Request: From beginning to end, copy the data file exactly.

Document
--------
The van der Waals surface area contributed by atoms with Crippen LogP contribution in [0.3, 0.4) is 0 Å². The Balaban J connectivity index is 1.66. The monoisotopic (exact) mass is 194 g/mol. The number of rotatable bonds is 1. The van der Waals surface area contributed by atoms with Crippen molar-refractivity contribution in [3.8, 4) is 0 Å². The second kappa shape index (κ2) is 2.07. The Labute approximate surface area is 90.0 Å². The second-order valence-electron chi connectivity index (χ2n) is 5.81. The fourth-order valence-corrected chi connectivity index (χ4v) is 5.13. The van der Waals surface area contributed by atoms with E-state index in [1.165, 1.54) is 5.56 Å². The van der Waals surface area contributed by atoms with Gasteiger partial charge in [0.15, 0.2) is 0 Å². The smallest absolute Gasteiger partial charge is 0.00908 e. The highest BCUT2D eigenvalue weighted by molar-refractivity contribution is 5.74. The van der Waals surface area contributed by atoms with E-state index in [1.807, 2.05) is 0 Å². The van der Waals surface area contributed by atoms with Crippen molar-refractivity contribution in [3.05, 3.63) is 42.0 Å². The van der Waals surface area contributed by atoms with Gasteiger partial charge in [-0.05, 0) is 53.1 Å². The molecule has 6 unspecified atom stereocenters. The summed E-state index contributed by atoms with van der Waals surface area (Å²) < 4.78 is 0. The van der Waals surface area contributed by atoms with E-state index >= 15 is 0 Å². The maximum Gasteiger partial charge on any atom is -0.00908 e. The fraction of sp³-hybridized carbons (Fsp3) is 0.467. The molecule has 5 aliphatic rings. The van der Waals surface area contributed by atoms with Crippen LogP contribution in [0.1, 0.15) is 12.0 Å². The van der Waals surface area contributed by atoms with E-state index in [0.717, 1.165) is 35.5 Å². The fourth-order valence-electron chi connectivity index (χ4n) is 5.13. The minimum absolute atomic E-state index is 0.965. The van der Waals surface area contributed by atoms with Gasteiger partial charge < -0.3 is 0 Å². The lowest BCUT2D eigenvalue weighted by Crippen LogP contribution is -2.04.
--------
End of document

The van der Waals surface area contributed by atoms with Crippen LogP contribution in [0.3, 0.4) is 0 Å². The Balaban J connectivity index is 1.66. The monoisotopic (exact) mass is 194 g/mol. The number of rotatable bonds is 1. The van der Waals surface area contributed by atoms with Crippen molar-refractivity contribution in [3.8, 4) is 0 Å². The second kappa shape index (κ2) is 2.07. The Labute approximate surface area is 90.0 Å². The second-order valence-electron chi connectivity index (χ2n) is 5.81. The fourth-order valence-corrected chi connectivity index (χ4v) is 5.13. The van der Waals surface area contributed by atoms with E-state index in [1.165, 1.54) is 5.56 Å². The van der Waals surface area contributed by atoms with Gasteiger partial charge in [0.15, 0.2) is 0 Å². The smallest absolute Gasteiger partial charge is 0.00908 e. The highest BCUT2D eigenvalue weighted by molar-refractivity contribution is 5.74. The van der Waals surface area contributed by atoms with E-state index in [1.807, 2.05) is 0 Å². The van der Waals surface area contributed by atoms with Crippen molar-refractivity contribution in [3.05, 3.63) is 42.0 Å². The van der Waals surface area contributed by atoms with Gasteiger partial charge in [-0.05, 0) is 53.1 Å². The molecule has 6 unspecified atom stereocenters. The summed E-state index contributed by atoms with van der Waals surface area (Å²) < 4.78 is 0. The van der Waals surface area contributed by atoms with E-state index >= 15 is 0 Å². The maximum Gasteiger partial charge on any atom is -0.00908 e. The fraction of sp³-hybridized carbons (Fsp3) is 0.467. The molecule has 5 aliphatic rings. The van der Waals surface area contributed by atoms with Crippen LogP contribution in [0.1, 0.15) is 12.0 Å². The van der Waals surface area contributed by atoms with E-state index in [0.717, 1.165) is 35.5 Å². The fourth-order valence-electron chi connectivity index (χ4n) is 5.13. The minimum absolute atomic E-state index is 0.965. The van der Waals surface area contributed by atoms with Gasteiger partial charge < -0.3 is 0 Å². The lowest BCUT2D eigenvalue weighted by Crippen LogP contribution is -2.04.